Bahee Hadaegh1 Mohsen Sohrabi2
1Assistant Professor, Shiraz University, Faculty of Letters and Humanities, Department of Foreign Languages & Linguistics, Department of Foreign Language and Linguistics. Email: firstname.lastname@example.org
2M.A. Graduate of Shiraz University, Department of Foreign Languages & Linguistics. E-mail: email@example.com
Volume 8, Number 4, 2016 I Full Text PDF
Received August 13, 2016; Revised November 20, 2016; Accepted December 22, 2016; Published January 14, 2017
This paper first applies Heidegger’s notion of in/authenticity to Orestes in Aeschylus’ The Eumenides. The examination of authenticity is the departure point after which the question of freedom in this tragedy can be addressed mainly with Heidegger’s Being and Time in view. It then discusses a possible interpretation of the Greek god Apollo which frees and yet entangles Orestes in his course of decisions, which is also a harbinger of a new historical era in which the mythos for the historical Dasein brings it to the destiny of people. Heidegger’s understanding of tragedy brings the fate of historical man to the destiny of its people; therefore, in this reading of Aeschylus’ The Eumenides the individual—as in early Heidegger— transforms into a historical gestalt which is meaningful only with a look into the possibilities of future.
Keywords: Authenticity, Being and Time, Freedom, History, The Eumenides
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Banibrata Goswami, Panchakot Mahavidyalaya, India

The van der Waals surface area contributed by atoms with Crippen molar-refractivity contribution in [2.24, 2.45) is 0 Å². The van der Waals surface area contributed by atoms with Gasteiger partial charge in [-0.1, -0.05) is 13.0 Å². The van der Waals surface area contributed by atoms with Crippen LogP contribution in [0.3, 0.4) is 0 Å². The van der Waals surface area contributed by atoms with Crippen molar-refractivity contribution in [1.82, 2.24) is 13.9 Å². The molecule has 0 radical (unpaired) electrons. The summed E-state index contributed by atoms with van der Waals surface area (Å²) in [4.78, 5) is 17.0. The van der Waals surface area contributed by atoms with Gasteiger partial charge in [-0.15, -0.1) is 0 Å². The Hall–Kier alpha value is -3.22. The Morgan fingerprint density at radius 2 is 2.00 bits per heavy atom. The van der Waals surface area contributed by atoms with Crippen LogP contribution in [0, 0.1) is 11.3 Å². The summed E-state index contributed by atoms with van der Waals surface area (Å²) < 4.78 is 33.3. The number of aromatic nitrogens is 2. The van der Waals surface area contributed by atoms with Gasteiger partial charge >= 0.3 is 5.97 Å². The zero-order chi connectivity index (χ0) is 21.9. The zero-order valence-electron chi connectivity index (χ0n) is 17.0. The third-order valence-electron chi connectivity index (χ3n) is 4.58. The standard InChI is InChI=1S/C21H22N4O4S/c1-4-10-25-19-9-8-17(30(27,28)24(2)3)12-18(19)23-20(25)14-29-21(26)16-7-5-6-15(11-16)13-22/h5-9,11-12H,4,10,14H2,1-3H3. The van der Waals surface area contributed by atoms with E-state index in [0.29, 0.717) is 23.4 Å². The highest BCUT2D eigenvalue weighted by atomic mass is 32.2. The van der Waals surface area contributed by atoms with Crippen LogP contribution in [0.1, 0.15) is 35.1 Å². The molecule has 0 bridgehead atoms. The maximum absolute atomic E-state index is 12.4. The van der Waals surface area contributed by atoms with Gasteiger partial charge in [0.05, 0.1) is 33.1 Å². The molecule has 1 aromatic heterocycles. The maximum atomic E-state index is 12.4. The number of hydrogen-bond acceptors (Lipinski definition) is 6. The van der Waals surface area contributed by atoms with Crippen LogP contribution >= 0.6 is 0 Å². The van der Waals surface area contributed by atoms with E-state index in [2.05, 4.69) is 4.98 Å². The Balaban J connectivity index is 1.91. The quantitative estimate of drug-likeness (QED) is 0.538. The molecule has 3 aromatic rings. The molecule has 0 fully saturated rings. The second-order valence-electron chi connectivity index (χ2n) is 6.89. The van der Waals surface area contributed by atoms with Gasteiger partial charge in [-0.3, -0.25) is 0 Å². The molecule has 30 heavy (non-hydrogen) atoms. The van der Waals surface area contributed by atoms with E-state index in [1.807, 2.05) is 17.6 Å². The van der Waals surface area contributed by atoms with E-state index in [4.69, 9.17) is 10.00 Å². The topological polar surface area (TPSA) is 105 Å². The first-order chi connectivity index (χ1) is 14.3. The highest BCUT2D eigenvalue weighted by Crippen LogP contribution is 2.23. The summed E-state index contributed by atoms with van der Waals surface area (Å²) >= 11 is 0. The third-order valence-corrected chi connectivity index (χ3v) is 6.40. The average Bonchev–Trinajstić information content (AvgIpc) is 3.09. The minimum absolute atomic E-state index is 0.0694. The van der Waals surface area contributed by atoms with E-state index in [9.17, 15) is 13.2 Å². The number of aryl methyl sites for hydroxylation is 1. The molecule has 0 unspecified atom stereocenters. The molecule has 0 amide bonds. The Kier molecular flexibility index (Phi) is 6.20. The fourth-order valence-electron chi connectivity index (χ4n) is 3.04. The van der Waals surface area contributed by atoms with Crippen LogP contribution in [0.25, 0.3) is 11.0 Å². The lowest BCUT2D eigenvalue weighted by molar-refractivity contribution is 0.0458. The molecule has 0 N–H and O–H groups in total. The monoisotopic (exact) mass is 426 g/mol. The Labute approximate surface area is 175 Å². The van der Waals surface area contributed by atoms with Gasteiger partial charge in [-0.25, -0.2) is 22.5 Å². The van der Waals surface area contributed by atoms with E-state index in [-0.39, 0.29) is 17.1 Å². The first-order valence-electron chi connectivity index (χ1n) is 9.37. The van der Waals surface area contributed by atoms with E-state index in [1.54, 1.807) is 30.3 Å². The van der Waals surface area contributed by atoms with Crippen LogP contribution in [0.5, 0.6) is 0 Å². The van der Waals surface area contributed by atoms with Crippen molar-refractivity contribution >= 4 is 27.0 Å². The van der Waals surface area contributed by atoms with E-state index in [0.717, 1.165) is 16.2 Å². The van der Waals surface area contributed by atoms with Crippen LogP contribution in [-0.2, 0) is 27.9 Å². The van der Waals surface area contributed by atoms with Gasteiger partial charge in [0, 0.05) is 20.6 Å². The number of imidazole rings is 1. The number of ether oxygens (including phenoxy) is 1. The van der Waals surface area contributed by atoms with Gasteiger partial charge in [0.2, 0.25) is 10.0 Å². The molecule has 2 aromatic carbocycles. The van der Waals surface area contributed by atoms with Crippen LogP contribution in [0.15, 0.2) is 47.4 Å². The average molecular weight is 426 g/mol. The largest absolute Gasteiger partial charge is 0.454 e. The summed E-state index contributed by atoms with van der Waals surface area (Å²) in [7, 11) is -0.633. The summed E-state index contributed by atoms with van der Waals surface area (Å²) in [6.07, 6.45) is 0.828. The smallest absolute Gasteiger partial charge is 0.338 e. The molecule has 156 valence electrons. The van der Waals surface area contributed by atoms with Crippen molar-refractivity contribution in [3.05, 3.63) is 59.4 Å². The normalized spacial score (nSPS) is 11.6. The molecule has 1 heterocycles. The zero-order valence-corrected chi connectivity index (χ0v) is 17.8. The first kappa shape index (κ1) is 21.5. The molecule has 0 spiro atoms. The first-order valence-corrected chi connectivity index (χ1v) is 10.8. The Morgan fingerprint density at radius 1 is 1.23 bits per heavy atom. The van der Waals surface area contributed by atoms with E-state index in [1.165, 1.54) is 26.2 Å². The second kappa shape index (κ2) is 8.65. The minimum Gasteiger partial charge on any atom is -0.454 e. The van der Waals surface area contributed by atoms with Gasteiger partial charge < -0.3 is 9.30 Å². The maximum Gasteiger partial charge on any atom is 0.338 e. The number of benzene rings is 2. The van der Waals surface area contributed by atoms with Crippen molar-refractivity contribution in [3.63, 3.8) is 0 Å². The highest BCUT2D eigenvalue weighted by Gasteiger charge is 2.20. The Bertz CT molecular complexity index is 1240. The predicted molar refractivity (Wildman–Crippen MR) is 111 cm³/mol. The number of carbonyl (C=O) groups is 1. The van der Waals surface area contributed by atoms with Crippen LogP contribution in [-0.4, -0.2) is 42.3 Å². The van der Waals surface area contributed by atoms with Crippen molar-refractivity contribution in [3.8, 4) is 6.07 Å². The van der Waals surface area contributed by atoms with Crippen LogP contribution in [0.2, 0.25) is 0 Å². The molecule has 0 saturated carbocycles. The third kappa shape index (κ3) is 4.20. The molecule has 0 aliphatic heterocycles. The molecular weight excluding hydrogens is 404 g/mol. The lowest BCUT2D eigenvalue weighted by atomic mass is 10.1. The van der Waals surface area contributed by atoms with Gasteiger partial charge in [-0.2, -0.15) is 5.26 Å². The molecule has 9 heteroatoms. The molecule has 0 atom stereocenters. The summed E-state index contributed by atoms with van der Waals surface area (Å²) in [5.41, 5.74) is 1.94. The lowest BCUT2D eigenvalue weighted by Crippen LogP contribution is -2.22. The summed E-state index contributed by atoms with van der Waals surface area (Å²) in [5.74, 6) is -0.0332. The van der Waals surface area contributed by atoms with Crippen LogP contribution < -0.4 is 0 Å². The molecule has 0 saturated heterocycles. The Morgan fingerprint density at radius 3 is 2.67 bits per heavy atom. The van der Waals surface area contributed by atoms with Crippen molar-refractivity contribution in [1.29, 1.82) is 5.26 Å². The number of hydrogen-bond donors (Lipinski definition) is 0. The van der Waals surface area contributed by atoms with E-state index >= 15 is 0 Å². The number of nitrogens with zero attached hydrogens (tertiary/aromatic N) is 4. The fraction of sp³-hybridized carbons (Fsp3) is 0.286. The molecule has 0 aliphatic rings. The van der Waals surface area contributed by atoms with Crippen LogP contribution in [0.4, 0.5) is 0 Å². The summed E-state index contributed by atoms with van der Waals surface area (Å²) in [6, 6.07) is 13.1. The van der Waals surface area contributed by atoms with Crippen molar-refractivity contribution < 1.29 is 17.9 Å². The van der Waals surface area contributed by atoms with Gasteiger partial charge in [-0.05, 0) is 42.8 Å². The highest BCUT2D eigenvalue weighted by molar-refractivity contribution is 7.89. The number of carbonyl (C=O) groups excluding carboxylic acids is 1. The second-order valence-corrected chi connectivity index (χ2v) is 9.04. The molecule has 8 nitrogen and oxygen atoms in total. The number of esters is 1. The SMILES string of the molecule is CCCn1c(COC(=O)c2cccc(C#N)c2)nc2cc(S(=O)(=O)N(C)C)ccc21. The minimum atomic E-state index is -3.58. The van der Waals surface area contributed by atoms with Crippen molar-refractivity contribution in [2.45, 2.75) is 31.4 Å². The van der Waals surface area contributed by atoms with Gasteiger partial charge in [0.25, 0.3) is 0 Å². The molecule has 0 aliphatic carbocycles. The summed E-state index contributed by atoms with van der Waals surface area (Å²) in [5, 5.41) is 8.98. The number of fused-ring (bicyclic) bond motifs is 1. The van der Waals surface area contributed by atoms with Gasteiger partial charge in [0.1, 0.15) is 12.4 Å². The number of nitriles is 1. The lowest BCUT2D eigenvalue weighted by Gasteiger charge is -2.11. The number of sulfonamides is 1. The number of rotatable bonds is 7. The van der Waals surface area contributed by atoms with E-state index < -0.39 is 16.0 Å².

Rabindranath Tagore was born in a family which, on one hand, inherited a legacy of rich Indian culture, and on the other, did not hesitate to welcome the modernism, freshly arrived from Europe through waves of Enlightenment. He was sent early to England to imbibe the gifts of modern science and rationalism that could lead him to a standard and secured career. But even though the discipline of work, love for liberalism and quest after scientific truth and technological perfection there impressed him much, in its over all effect the West’s efforts of de-humanization disappointed Tagore and disillusioned him as well. This led him finally to the realization and reconstruction of the motherland that is India. He came to meet the common man and his everyday sorrows and tears in rural Bengal, in Silaidaha, Patisar and Sazadpur where he was given the duty to look after the family estate. The raw and rough smell of the soil, the whirl of the waves in river Padma, the play of seasons on the strings of nature lent him a unique insight. He learnt to weave his words offering a perfect slide show of mutual reciprocation of man and nature, accompanied by a hitherto unheard melody of folk tune that glorifies the struggles of that life and thereby consolidating it gradually to a consciousness out of which a nation is born. The present essay intends to seek and understand the secrets of that story, which, though lacking miserably in sound and fury, strives towards a steady self emergence and emancipation paving the way for political freedom.